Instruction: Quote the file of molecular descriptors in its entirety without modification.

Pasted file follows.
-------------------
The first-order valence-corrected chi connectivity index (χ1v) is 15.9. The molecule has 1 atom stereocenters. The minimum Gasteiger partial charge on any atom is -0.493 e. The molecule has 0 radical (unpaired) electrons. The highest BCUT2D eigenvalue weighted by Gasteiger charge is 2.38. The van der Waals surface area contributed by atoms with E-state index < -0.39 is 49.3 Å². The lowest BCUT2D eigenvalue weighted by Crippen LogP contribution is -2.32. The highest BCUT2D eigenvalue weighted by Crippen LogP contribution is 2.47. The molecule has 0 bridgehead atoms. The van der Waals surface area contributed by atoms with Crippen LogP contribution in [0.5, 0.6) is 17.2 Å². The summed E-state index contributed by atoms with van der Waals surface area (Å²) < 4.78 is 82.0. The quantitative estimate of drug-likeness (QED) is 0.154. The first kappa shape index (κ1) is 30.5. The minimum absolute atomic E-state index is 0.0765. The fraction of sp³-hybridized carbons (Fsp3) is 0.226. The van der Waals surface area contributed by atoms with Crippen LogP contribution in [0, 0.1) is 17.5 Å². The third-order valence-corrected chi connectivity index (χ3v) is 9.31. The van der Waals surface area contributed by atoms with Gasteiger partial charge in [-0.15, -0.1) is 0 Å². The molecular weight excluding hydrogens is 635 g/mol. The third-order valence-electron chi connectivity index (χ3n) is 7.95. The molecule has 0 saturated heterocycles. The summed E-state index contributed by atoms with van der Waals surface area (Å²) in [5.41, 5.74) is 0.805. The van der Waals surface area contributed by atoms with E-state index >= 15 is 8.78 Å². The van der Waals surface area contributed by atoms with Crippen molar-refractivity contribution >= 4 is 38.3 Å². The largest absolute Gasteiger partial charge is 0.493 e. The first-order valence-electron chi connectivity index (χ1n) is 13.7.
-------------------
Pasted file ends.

The first-order valence-corrected chi connectivity index (χ1v) is 15.9. The molecule has 1 atom stereocenters. The minimum Gasteiger partial charge on any atom is -0.493 e. The molecule has 0 radical (unpaired) electrons. The highest BCUT2D eigenvalue weighted by Gasteiger charge is 2.38. The van der Waals surface area contributed by atoms with E-state index < -0.39 is 49.3 Å². The lowest BCUT2D eigenvalue weighted by Crippen LogP contribution is -2.32. The highest BCUT2D eigenvalue weighted by Crippen LogP contribution is 2.47. The molecule has 0 bridgehead atoms. The van der Waals surface area contributed by atoms with Crippen LogP contribution in [0.5, 0.6) is 17.2 Å². The summed E-state index contributed by atoms with van der Waals surface area (Å²) < 4.78 is 82.0. The quantitative estimate of drug-likeness (QED) is 0.154. The first kappa shape index (κ1) is 30.5. The minimum absolute atomic E-state index is 0.0765. The fraction of sp³-hybridized carbons (Fsp3) is 0.226. The van der Waals surface area contributed by atoms with Crippen LogP contribution in [0, 0.1) is 17.5 Å². The third-order valence-corrected chi connectivity index (χ3v) is 9.31. The van der Waals surface area contributed by atoms with Gasteiger partial charge in [-0.15, -0.1) is 0 Å². The molecular weight excluding hydrogens is 635 g/mol. The third-order valence-electron chi connectivity index (χ3n) is 7.95. The molecule has 0 saturated heterocycles. The summed E-state index contributed by atoms with van der Waals surface area (Å²) in [5.41, 5.74) is 0.805. The van der Waals surface area contributed by atoms with E-state index >= 15 is 8.78 Å². The van der Waals surface area contributed by atoms with Crippen molar-refractivity contribution >= 4 is 38.3 Å². The largest absolute Gasteiger partial charge is 0.493 e. The first-order valence-electron chi connectivity index (χ1n) is 13.7.